Upfront costs may be higher on the other platforms in terms of certification, but the developers get a more on the revenue share.
post #134 of 139
Quote:
Originally Posted by samab View Post

People should compare it with other revenue share from other mobile phone platforms (not how much from mac distributions or pc distributions). Developers who have their apps on the Nokia Content Discoverer deck, Qualcomm BREW deck, DoCoMo imode deck gets pay more money than Apple's revenue share agreement.

Upfront costs may be higher on the other platforms in terms of certification, but the developers get a more on the revenue share.

What is the break-even point? Don't they certify apps on a per-device basis or does one BREW / iMode / etc. certification cover the entire class of devices?
post #135 of 139
Quote:
Originally Posted by JeffDM View Post

What is the break-even point? Don't they certify apps on a per-device basis or does one BREW / iMode / etc. certification cover the entire class of devices?

Depends, sometimes it's per device (especially games where you are really relying on individual phone model's hardware) and sometimes the carriers require additional certification beyond what deck requires.

But you are also exposing yourself to a much higher customer base.
post #136 of 139
Quote:
Originally Posted by DoughBoy View Post

When Apple mentioned that they are licensing Microsoft's ActiveSync technology, a couple of questions came to mind:

1) Who ported ActiveSync to Mac OS X (or to the iPhone OS)? Did the Microsoft Mac BU do the port? Did Apple? I would be surprsied if Microsoft actually revealed the source code as part of the licensing agreement.

2) Does the licensing agreement only apply to the iPhone, or will we see an upgrade to Mail.app on Macs that will add Exchange connectivity?

They (Microsoft) didn't necessarily have to share any source code with Apple to make ActiveSync work.

ActiveSync really just amounts to a communication protocol between Exchange Server and a remote device. Microsoft's own code stays safely encapsulated within the Exchange Server, communicating with the outside world through some channel - be it IP, SMS, or something else.

All Apple would need would be an agreement granting them access to a spec sheet documenting the data structures and communication protocol for the data flowing through that channel, and a license to use any trade secrets or patents required to make it all work.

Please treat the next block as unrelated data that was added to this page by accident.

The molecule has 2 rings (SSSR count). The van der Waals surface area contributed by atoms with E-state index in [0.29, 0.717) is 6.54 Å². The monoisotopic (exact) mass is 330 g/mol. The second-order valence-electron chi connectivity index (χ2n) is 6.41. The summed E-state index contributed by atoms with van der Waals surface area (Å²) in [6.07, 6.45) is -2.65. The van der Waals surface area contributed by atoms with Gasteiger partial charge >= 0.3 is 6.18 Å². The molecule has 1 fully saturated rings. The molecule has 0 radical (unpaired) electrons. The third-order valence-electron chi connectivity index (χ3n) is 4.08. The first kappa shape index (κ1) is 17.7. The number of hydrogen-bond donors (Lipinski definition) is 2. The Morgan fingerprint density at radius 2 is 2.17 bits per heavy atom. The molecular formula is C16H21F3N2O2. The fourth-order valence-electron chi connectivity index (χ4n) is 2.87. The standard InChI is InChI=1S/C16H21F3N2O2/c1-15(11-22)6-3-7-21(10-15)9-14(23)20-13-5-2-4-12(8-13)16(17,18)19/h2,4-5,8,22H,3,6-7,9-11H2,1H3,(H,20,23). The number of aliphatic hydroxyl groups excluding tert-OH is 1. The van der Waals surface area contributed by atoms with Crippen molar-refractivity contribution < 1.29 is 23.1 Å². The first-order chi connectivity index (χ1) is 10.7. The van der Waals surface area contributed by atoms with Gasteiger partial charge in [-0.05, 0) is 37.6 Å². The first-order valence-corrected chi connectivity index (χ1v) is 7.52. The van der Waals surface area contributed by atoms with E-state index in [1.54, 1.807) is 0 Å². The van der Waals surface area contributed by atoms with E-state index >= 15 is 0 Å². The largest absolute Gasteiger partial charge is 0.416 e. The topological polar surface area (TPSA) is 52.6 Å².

post #137 of 139
Quote:
Originally Posted by lfmorrison View Post

They (Microsoft) didn't necessarily have to share any source code with Apple to make ActiveSync work.

ActiveSync really just amounts to a communication protocol between Exchange Server and a remote device. Microsoft's own code stays safely encapsulated within the Exchange Server, communicating with the outside world through some channel - be it IP, SMS, or something else.

All Apple would need would be an agreement granting them access to a spec sheet documenting the data structures and communication protocol for the data flowing through that channel, and a license to use any trade secrets or patents required to make it all work.

Thanks for the explanation. I just hope Exchange support comes to Mac OS X Mail program.
post #138 of 139
Quote:
Originally Posted by DoughBoy View Post

Thanks for the explanation. I just hope Exchange support comes to Mac OS X Mail program.

I had been wondering about Exchange support in desktop OS X as well. I'm surprised it hasn't been mentioned before now (why didn't I mention it?). It wouldn't be just Mail in OS X, it would also be Address Book and iCal that would work with Exchange.

Communications protocols are one of the things covered by the EU's case against Microsoft. The EU forced Microsoft to reveal their protocols to third parties in a ruling in 2004 (in relation to anti-trust monopoly abuse), and Microsoft dragged their heals and delivered such piss-poor documentation that they were fined even more money recently.
it's = it is / it has, its = belonging to it.
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post #139 of 139
Quote:
Originally Posted by Mr. H View Post

I had been wondering about Exchange support in desktop OS X as well. I'm surprised it hasn't been mentioned before now (why didn't I mention it?). It wouldn't be just Mail in OS X, it would also be Address Book and iCal that would work with Exchange.

Communications protocols are one of the things covered by the EU's case against Microsoft. The EU forced Microsoft to reveal their protocols to third parties in a ruling in 2004 (in relations to anti-trust monopoly abuse), and Microsoft dragged their heals and delivered such piss-poor documentation that they were fined even more money recently.

That would be great if Exchange support was system-wide, so that other apps, like maybe Microsoft Entourage LOL, could support Exchange fully (I don't use Entourage, but understand that Exchange support isn't 100%).

Also, I wonder how much it costs to license ActiveSync.